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The roles of interstitial cells in the regulation of motility in the rectoanal region
AuthorCobine, Caroline A.
AdvisorKeef, Kathleen D.
Biochemistry and Molecular Biology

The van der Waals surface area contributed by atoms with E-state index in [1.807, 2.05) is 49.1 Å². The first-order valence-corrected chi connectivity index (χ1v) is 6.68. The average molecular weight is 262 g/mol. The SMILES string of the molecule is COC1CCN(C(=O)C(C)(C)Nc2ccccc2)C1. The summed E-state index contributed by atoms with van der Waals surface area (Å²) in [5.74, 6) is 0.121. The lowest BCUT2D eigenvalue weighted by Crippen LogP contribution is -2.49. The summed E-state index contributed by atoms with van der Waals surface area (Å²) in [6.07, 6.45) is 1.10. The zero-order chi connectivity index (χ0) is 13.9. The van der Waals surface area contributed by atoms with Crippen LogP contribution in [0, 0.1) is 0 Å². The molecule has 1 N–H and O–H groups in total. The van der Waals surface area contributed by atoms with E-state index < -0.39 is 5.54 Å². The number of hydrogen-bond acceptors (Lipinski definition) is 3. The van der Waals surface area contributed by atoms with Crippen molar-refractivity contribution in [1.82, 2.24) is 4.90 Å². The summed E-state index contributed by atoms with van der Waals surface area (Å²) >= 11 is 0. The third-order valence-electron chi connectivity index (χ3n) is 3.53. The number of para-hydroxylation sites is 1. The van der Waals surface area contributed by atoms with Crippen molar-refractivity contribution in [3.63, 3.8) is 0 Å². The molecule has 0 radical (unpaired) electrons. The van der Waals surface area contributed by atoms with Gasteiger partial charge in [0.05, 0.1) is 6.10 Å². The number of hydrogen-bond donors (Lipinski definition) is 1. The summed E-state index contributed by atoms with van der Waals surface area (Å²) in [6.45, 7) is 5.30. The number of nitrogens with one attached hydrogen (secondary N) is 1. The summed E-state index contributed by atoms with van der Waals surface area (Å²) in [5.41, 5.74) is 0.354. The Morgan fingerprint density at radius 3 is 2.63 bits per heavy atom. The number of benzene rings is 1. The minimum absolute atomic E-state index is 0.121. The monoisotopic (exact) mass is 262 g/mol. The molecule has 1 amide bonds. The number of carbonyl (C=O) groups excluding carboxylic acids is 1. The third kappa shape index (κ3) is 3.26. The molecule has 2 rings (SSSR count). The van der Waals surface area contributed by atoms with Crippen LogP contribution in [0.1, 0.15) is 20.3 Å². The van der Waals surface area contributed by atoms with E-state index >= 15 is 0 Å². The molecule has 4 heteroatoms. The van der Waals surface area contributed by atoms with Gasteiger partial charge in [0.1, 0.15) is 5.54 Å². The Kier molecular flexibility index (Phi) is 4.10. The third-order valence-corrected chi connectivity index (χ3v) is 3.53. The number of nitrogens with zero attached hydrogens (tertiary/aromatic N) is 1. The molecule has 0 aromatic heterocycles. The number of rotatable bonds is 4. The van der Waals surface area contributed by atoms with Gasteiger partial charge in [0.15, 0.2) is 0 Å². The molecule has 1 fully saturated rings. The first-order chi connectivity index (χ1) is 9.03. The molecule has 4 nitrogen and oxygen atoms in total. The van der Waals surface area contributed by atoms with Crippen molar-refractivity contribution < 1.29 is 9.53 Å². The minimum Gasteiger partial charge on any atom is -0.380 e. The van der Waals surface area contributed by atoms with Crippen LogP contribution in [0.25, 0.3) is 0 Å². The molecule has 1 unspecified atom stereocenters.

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Interstitial cells of Cajal (ICC) have previously been described as participants in the regulation of smooth muscle motility within the gastrointestinal (GI) tract. These cells are involved in pacemaking as well as being mediators of neuromuscular transmission. The major focus of this dissertation is on the role of interstitial cells in the neural control of rectoanal motility but as ICC also serve as pacemakers in the GI tract, the mechanisms underlying spontaneous electrical and contractile activity are also addressed.Initial studies were undertaken to characterize the morphology and distribution of ICC as well as PDGFRá+ cells, a second class of interstitial cells recently suggested to participate in neuromuscular transmission within the GI tract, in the monkey and mouse rectoanal region. Both cell types were distributed throughout the rectoanal region but their morphology differed between region and between species. Intramuscular ICC in the monkey rectum and mouse IAS had a morphology similar to that previously described for ICC participating in neuromuscular transmission in other regions of the GI tract, i.e. spindle-shaped. Intramuscular ICC in the monkey IAS differed in their morphology in that these cells more closely resembled pacemaker ICC. While intramuscular PDGFRá+ cells (PDGFRá+-IM) in the mouse and monkey IAS were highly branched cells those in the monkey rectum were less branched. PDGFRá+ cell numbers were significantly greater than ICC-IM with each ICC-IM closely associated with several PDGFRá+ cells. The role of interstitial cells in inhibitory neuromuscular transmission was examined by undertaking both functional and morphological studies. Stimulation of inhibitory motor nerves gave rise to purinergic relaxation and hyperpolarization in the mouse IAS and monkey rectum but not in the monkey IAS whereas all three regions exhibited functional nitrergic responses. Examination of the relationship of ICC and PDGFRá+ cells to nNOS+ nerves also revealed differences between regions. In the monkey rectum and mouse IAS ICC-IM were closely associated with nNOS+ nerves whereas in the monkey IAS they were not. In contrast, PDGFRá+-IM were closely associated with nNOS+ nerves in all three muscles. The functional role of ICC in inhibitory neuromuscular transmission in the rectoanal region was examined by comparing inhibitory neural responses in the Kit mutant W/Wv mouse IAS (where ICC-IM are absent) to those of wild-type (WT) mice. The electrical and contractile events underlying nitrergic transmission were attenuated in these mice suggesting that ICC-IM participate in nitrergic neuromuscular transmission. In contrast, the purinergic pathway was intact. Examination of PDGFRá+-IM revealed that these cells were present in the W/Wv mouse in comparable numbers to that observed in the WT mouse IAS and that these cells were closely associated with nitrergic nerves despite the absence of ICC-IM.To provide further morphological evidence that interstitial cells participate in inhibitory neuromuscular transmission we also examined the expression of several postjunctional effector proteins involved in inhibitory neuromuscular transmission in the monkey and mouse rectoanal region Firstly, postjunctional proteins previously described to mediate nitrergic neuromuscular transmission, i.e. guanylate cyclase (GC) and cGMP-dependent protein kinase I (PKGI) were examined in ICC and PDGFRá+ cells. GC expression was observed in ICC-IM as well as in PDGFRá+ cells in all three regions. However, differences between the mouse and monkey were revealed when PKGI expression was examined. Unlike GC, PKGI expression was limited to PDGFRá+ cells in the monkey IAS and rectum. These data provide morphological evidence that PDGFRá+ cells transmit signals to adjacent SMC via a GC/PKG pathway in the monkey rectoanal region. In contrast, the absence of PKGI from interstitial cells in the mouse IAS (as well as from other GI regions examined) is less straightforward. A number of different mechanisms could account for these observations including the possibility that a PKGI-independent mechanism is involved. This issue is further discussed in chapter 6. To further investigate the role of interstitial cells in purinergic neuromuscular transmission we examined the expression of SK3, the small-conductance calcium-activated potassium channel demonstrated to underlie hyperpolarization in response to purines. SK3 was expressed in PDGFRá+-IM in the mouse IAS and monkey rectum but not in ICC-IM. In contrast, SK3 expression was absent from the monkey IAS where purinergic nerves do not contribute to inhibitory neural responses. These data provide consistent morphological evidence that PDGFRá+-IM cells underlie purinergic neuromuscular transmission. Finally some experiments were undertaken to examine the relationship of excitatory nerves to ICC in the monkey and mouse rectoanal region. The identity of the excitatory motor nerves in the IAS differed between the monkey and the mouse with excitatory transmission being predominantly sympathetic in the monkey IAS and cholinergic in the mouse IAS and monkey rectum. Immunohistochemical studies revealed that the relationships between sympathetic nerves and ICC in the monkey rectoanal region was very similar to that observed for nitrergic nerves with little association in the IAS and close association in the rectum. Since sympathetic nerves perform a neuromodulatory role in the rectum it is possible that this association is intimately related to the presence of other nerves near ICC-IM. The role of ICC in cholinergic neuromuscular transmission was addressed in the mouse IAS with functional studies comparing excitatory transmission in WT and W/Wv mice. These studies revealed that cholinergic depolarization was absent in mice lacking ICC-IM suggesting that ICC-IM mediate the electrical responses associated with cholinergic transmission in this muscle. As cholinergic contractions were intact in these mice, a cell other than ICC-IM may also participate in this neural response.In conclusion, this dissertation provides morphological and functional evidence supporting a role for interstitial cells in the neural control of motility in the rectoanal region although significant differences were found in the properties of ICC and PDGFRá+ cells between species and between regions. Consistent morphological evidence was obtained for PDGFRá+ cells as participants in purinergic transmission in muscles with functional purinergic responses. Likewise the morphology and expression patterns of PDGFRá+ cells in the monkey rectoanal region was compatible with their participation in nitrergic neuromuscular transmission. In contrast, the morphology and expression patterns of proteins in ICC-IM and in PDGFRá+ cells of the mouse were more complex. In the mouse IAS some evidence was obtained for the participation of ICC-IM and PDGFRá+ cells in nitrergic neuromuscular transmission whereas in the monkey IAS the features of ICC-IM was more in keeping with the generation of pacemaker potentials than as mediators of neuromuscular transmission.